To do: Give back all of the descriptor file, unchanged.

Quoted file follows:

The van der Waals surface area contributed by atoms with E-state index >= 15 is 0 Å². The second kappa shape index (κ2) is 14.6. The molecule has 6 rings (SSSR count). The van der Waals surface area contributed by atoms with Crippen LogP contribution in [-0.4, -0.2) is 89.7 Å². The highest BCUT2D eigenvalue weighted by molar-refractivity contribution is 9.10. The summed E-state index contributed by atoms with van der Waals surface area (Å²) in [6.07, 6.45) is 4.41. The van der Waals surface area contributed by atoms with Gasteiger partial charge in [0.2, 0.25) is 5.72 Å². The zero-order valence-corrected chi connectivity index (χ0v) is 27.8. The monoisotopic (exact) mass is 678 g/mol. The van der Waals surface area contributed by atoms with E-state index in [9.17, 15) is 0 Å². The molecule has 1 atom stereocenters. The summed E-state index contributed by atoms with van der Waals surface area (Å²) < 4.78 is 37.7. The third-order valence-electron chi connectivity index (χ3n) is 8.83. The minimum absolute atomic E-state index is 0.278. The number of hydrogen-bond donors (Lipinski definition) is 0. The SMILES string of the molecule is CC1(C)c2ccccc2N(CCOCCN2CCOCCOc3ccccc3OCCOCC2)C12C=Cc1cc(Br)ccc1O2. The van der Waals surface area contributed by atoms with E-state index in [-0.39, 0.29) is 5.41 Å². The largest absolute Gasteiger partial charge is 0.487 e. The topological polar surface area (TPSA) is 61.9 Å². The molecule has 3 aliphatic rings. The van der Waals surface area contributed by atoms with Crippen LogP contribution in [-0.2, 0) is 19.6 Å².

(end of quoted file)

The van der Waals surface area contributed by atoms with E-state index >= 15 is 0 Å². The second kappa shape index (κ2) is 14.6. The molecule has 6 rings (SSSR count). The van der Waals surface area contributed by atoms with Crippen LogP contribution in [-0.4, -0.2) is 89.7 Å². The highest BCUT2D eigenvalue weighted by molar-refractivity contribution is 9.10. The summed E-state index contributed by atoms with van der Waals surface area (Å²) in [6.07, 6.45) is 4.41. The van der Waals surface area contributed by atoms with Gasteiger partial charge in [0.2, 0.25) is 5.72 Å². The zero-order valence-corrected chi connectivity index (χ0v) is 27.8. The monoisotopic (exact) mass is 678 g/mol. The van der Waals surface area contributed by atoms with E-state index in [9.17, 15) is 0 Å². The molecule has 1 atom stereocenters. The summed E-state index contributed by atoms with van der Waals surface area (Å²) < 4.78 is 37.7. The third-order valence-electron chi connectivity index (χ3n) is 8.83. The minimum absolute atomic E-state index is 0.278. The number of hydrogen-bond donors (Lipinski definition) is 0. The SMILES string of the molecule is CC1(C)c2ccccc2N(CCOCCN2CCOCCOc3ccccc3OCCOCC2)C12C=Cc1cc(Br)ccc1O2. The van der Waals surface area contributed by atoms with E-state index in [-0.39, 0.29) is 5.41 Å². The largest absolute Gasteiger partial charge is 0.487 e. The topological polar surface area (TPSA) is 61.9 Å². The molecule has 3 aliphatic rings. The van der Waals surface area contributed by atoms with Crippen LogP contribution in [-0.2, 0) is 19.6 Å².